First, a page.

FTM Phalloplasty and the Role of the Reconstructive Urologist
Reconstructive urology is a highly specialized field of urology that aims to restore both structure and normal function to the genitourinary tract.
The genitourinary tract—also called the genitourinary system, urogenital system, urogenital tract—is the system of the reproductive organs and the urinary system. The kidneys, bladder and urethra are parts of the genitourinary tract.
In FTM Phalloplasty procedures that include Urethroplasty (Urethral Lengthening), the genitourinary tract undergoes transformation: the urethra is extended by several inches, from the native urethral opening to the tip of the neophallus. This urethral "renovation" is a challenging aspect of Phalloplasty and can lead to complications, particularly urinary fistula (abnormal passageways) and urethral stricture (blockage).
When trans men experience conditions like incontinence or urinary obstruction after Phalloplasty, it can significantly affect quality of life. Post-operative urological complications can be managed by the original surgical team, or the patient can be referred to a Reconstructive Urologist.
The role of the Reconstructive Urologist is to diagnose patients with urinary conditions and provide a solution to restore urinary functions. Put more simply, Reconstructive Urologists are trained to tackle difficult urinary complications. With insurance companies covering Phalloplasty increasingly, and Reconstructive Urologists being called on to fix post-op complications, it's not surprising that transgender urology is a growing field.
Common urinary complications after FTM Phalloplasty include urethral strictures, fistulas, and abscesses. It's not uncommon to have more than one complication at the same time, which can delay and add complexity to a repair surgery.
Dr. Dmitriy Nikolavsky is a Reconstructive Urologist at SUNY in Syracuse, New York with a special interest in transgender urology. He sees patients who have developed post-operative complications with the urethra after Phalloplasty (or Metoidioplasty). While many urinary fistulas will heal with conservative treatment that doesn't require surgery, Dr. Nikolavsky performs repair surgeries for more persistant fistulas using a fasciocutaneous groin flap or a labial fat pad flap harvested from the neoscrotum.1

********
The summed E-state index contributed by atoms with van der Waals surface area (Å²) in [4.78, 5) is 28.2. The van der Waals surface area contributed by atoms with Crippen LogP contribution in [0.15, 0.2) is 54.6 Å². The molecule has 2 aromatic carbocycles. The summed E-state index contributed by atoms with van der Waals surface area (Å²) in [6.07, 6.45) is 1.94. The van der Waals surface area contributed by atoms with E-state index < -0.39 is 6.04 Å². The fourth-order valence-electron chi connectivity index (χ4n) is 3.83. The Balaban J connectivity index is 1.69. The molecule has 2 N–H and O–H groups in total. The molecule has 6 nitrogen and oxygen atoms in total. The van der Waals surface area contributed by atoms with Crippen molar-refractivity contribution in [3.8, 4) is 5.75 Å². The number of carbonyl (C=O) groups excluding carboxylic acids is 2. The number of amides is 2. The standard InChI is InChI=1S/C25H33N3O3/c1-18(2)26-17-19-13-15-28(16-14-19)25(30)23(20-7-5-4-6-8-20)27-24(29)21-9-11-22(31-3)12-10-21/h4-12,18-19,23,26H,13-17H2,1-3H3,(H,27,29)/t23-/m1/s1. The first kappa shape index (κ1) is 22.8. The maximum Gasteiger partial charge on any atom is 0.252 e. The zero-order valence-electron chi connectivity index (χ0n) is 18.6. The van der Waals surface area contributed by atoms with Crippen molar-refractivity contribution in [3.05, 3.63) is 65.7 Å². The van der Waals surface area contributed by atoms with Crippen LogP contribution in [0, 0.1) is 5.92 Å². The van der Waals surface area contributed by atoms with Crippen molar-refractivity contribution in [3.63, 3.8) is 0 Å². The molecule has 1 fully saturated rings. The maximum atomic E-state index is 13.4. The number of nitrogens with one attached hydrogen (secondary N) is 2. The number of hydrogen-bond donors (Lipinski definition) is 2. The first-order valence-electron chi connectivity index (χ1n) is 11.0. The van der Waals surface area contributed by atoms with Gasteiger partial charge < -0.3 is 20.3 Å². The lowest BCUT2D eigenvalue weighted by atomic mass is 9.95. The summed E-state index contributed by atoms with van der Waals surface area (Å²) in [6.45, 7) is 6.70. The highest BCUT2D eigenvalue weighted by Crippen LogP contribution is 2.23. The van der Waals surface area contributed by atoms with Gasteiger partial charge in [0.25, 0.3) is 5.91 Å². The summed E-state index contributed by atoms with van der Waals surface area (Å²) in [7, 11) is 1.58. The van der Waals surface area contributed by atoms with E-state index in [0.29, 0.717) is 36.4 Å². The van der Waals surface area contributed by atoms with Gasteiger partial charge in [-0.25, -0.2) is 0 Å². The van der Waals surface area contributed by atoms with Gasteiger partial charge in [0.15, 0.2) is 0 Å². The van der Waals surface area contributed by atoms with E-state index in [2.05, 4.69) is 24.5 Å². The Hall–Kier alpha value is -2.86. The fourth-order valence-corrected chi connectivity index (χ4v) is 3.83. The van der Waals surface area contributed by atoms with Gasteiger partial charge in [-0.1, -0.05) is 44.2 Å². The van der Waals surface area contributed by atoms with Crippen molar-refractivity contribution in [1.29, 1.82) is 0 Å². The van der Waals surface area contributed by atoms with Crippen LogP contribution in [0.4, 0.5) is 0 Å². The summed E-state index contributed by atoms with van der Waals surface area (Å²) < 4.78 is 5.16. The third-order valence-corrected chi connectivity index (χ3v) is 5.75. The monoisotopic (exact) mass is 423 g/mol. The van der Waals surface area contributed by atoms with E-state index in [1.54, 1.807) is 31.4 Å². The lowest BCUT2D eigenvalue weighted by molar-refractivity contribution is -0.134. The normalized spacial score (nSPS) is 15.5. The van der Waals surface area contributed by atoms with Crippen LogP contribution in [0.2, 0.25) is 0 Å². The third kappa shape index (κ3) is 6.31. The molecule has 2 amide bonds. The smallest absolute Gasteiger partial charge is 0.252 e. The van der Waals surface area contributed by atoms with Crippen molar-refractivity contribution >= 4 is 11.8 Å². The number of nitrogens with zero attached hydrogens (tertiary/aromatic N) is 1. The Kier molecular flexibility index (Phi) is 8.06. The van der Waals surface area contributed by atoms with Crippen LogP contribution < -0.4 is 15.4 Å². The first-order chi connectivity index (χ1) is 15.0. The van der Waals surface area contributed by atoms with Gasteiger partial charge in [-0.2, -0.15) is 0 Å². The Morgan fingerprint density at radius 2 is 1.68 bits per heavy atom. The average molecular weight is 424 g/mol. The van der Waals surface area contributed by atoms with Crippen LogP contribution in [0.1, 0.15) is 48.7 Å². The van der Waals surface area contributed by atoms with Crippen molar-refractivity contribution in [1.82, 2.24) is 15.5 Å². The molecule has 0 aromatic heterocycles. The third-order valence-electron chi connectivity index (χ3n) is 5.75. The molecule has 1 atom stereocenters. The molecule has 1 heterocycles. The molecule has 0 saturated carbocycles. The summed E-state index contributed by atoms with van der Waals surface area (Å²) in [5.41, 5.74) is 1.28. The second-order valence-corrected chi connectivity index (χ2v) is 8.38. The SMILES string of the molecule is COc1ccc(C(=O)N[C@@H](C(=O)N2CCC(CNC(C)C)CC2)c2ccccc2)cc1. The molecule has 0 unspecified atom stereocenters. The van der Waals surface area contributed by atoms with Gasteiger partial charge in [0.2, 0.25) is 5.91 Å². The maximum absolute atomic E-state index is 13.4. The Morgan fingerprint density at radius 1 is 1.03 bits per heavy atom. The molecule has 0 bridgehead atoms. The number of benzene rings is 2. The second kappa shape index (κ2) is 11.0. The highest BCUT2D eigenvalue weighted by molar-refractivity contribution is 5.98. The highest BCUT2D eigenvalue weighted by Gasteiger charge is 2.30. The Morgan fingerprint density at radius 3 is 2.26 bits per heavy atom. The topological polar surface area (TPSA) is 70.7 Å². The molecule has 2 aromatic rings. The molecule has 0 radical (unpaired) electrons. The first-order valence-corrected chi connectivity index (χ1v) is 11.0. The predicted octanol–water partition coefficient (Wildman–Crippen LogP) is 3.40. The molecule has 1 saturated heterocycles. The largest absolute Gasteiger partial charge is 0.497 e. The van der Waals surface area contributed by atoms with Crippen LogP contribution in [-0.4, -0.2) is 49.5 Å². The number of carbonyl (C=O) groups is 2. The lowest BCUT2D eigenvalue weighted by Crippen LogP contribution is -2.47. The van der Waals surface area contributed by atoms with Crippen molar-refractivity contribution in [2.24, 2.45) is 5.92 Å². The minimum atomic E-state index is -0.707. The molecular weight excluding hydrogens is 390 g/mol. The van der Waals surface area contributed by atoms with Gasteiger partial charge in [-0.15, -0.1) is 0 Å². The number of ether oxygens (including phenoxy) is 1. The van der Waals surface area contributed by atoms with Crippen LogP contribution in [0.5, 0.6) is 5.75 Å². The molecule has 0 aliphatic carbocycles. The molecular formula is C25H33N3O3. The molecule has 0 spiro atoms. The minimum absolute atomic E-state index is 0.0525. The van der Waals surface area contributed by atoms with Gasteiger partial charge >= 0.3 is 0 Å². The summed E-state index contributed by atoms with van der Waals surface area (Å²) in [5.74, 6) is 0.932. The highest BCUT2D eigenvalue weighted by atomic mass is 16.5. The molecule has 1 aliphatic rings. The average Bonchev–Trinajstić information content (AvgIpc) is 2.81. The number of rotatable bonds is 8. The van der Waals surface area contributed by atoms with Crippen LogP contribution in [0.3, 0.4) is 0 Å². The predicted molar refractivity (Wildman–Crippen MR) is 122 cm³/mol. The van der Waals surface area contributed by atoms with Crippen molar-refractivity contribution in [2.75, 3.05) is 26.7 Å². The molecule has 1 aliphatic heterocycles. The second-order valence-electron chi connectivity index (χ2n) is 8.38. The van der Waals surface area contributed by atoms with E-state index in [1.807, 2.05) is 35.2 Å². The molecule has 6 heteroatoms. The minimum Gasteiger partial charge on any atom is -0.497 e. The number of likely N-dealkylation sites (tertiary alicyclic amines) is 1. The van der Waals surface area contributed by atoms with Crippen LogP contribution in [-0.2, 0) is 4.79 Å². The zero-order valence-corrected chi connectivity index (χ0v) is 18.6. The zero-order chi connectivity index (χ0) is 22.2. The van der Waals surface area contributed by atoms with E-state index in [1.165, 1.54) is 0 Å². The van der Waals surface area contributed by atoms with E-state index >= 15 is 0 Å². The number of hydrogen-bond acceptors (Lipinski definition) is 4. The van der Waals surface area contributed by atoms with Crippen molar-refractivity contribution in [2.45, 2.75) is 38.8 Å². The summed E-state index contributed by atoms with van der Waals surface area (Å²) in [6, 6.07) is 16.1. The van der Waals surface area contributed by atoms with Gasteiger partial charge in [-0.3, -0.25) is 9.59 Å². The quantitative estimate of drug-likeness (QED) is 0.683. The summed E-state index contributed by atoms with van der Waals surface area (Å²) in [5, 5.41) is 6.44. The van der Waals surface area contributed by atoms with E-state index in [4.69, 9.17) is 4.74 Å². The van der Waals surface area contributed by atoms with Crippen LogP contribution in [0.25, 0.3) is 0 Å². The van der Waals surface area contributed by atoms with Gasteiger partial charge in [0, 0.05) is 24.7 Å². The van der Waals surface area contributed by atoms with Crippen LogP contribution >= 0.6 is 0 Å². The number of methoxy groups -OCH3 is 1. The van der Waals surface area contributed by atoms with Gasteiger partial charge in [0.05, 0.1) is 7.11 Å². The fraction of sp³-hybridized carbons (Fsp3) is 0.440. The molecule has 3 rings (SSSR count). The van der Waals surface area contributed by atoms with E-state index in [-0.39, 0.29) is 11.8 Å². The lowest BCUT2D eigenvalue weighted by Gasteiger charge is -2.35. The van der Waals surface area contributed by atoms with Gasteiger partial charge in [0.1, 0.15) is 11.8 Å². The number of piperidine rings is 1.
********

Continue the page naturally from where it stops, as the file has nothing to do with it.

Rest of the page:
For stricture repair surgeries, there are a few different methods depending on the size and location of the stricture.2 Cutting out the stricture and closing it may be possible, but closure may need to be augmented by tissue taken from the inside of the cheek, or less commonly, remnants of vaginal tissue, or rectal tissue. Some difficult strictures require a two-stage approach. For complex strictures that are not correctable, a final option is to relocate the urethra to the perineum, behind the neoscrotum.
FTM Phalloplasty is a complex surgery that is fraught with potential complications, particularly with the urinary system. A Reconstructive Urologist can provide diagnosis and solutions for difficult urinary complications after Phalloplasty. It's recommended that all trans men undergoing Phalloplasty be aware of the Reconstructive Urologists closest to them, just in case a complication develops after surgery that requires urological repair.
1. Dmitriy Nikolavsky et al, "Management of Unfavorable Urologic Sequelae After Phalloplasty in Transgender Patients," in Gender Affirmation: Medical and Surgical Perspectives (Thieme, Dec 1, 2016.)
2. Dmitriy Nikolavsky et al.